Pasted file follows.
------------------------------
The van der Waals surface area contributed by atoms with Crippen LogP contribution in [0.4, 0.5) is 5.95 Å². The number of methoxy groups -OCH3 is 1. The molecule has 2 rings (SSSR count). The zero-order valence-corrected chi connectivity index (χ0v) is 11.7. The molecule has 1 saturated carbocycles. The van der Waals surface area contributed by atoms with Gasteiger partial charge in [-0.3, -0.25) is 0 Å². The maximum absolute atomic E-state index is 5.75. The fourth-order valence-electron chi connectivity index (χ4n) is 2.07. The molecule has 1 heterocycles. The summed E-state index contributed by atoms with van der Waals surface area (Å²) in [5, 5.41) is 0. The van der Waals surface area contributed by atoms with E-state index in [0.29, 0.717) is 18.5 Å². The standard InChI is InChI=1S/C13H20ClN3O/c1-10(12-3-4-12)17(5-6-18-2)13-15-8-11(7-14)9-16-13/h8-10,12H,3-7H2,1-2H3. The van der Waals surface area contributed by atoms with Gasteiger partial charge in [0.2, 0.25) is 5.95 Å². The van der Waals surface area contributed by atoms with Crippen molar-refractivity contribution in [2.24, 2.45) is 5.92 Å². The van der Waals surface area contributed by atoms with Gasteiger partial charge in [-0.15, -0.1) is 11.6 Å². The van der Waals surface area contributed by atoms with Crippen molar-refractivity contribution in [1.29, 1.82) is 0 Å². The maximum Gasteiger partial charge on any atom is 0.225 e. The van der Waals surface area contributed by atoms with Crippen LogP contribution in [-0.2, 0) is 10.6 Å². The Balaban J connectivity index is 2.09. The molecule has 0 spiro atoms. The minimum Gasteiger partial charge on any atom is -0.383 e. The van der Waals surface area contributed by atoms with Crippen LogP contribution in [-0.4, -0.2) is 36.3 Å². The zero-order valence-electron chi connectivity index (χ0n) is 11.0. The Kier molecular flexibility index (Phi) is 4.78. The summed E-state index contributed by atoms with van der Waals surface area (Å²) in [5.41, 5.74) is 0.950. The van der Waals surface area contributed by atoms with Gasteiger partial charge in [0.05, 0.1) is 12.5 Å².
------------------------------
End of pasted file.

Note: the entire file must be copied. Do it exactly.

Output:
The van der Waals surface area contributed by atoms with Crippen LogP contribution in [0.4, 0.5) is 5.95 Å². The number of methoxy groups -OCH3 is 1. The molecule has 2 rings (SSSR count). The zero-order valence-corrected chi connectivity index (χ0v) is 11.7. The molecule has 1 saturated carbocycles. The van der Waals surface area contributed by atoms with Gasteiger partial charge in [-0.3, -0.25) is 0 Å². The maximum absolute atomic E-state index is 5.75. The fourth-order valence-electron chi connectivity index (χ4n) is 2.07. The molecule has 1 heterocycles. The summed E-state index contributed by atoms with van der Waals surface area (Å²) in [5, 5.41) is 0. The van der Waals surface area contributed by atoms with E-state index in [0.29, 0.717) is 18.5 Å². The standard InChI is InChI=1S/C13H20ClN3O/c1-10(12-3-4-12)17(5-6-18-2)13-15-8-11(7-14)9-16-13/h8-10,12H,3-7H2,1-2H3. The van der Waals surface area contributed by atoms with Gasteiger partial charge in [0.2, 0.25) is 5.95 Å². The van der Waals surface area contributed by atoms with Crippen molar-refractivity contribution in [2.24, 2.45) is 5.92 Å². The van der Waals surface area contributed by atoms with Gasteiger partial charge in [-0.15, -0.1) is 11.6 Å². The van der Waals surface area contributed by atoms with Crippen molar-refractivity contribution in [1.29, 1.82) is 0 Å². The maximum Gasteiger partial charge on any atom is 0.225 e. The van der Waals surface area contributed by atoms with Crippen LogP contribution in [-0.2, 0) is 10.6 Å². The Balaban J connectivity index is 2.09. The molecule has 0 spiro atoms. The minimum Gasteiger partial charge on any atom is -0.383 e. The van der Waals surface area contributed by atoms with Crippen LogP contribution in [-0.4, -0.2) is 36.3 Å². The zero-order valence-electron chi connectivity index (χ0n) is 11.0. The Kier molecular flexibility index (Phi) is 4.78. The summed E-state index contributed by atoms with van der Waals surface area (Å²) in [5.41, 5.74) is 0.950. The van der Waals surface area contributed by atoms with Gasteiger partial charge in [0.05, 0.1) is 12.5 Å².